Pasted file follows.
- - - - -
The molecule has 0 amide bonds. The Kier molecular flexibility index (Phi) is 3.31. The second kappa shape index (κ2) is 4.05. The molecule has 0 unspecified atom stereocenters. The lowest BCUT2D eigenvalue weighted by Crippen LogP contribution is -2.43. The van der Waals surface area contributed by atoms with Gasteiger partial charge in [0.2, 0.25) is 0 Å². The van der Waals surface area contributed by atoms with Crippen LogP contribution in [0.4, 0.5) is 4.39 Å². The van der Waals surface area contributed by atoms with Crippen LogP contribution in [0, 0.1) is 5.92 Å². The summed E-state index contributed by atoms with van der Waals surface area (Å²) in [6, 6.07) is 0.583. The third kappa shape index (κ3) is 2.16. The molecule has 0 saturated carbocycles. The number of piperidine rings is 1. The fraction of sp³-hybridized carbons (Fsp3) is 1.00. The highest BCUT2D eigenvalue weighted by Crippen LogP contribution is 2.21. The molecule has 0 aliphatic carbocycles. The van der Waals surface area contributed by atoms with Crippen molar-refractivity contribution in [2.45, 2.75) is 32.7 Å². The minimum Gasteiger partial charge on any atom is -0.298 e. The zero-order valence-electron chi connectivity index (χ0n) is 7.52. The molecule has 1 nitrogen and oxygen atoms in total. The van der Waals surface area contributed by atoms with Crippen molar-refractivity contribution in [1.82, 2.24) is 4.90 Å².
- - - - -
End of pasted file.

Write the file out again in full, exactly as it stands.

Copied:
The molecule has 0 amide bonds. The Kier molecular flexibility index (Phi) is 3.31. The second kappa shape index (κ2) is 4.05. The molecule has 0 unspecified atom stereocenters. The lowest BCUT2D eigenvalue weighted by Crippen LogP contribution is -2.43. The van der Waals surface area contributed by atoms with Gasteiger partial charge in [0.2, 0.25) is 0 Å². The van der Waals surface area contributed by atoms with Crippen LogP contribution in [0.4, 0.5) is 4.39 Å². The van der Waals surface area contributed by atoms with Crippen LogP contribution in [0, 0.1) is 5.92 Å². The summed E-state index contributed by atoms with van der Waals surface area (Å²) in [6, 6.07) is 0.583. The third kappa shape index (κ3) is 2.16. The molecule has 0 saturated carbocycles. The number of piperidine rings is 1. The fraction of sp³-hybridized carbons (Fsp3) is 1.00. The highest BCUT2D eigenvalue weighted by Crippen LogP contribution is 2.21. The molecule has 0 aliphatic carbocycles. The van der Waals surface area contributed by atoms with Crippen molar-refractivity contribution in [2.45, 2.75) is 32.7 Å². The minimum Gasteiger partial charge on any atom is -0.298 e. The zero-order valence-electron chi connectivity index (χ0n) is 7.52. The molecule has 1 nitrogen and oxygen atoms in total. The van der Waals surface area contributed by atoms with Crippen molar-refractivity contribution in [1.82, 2.24) is 4.90 Å².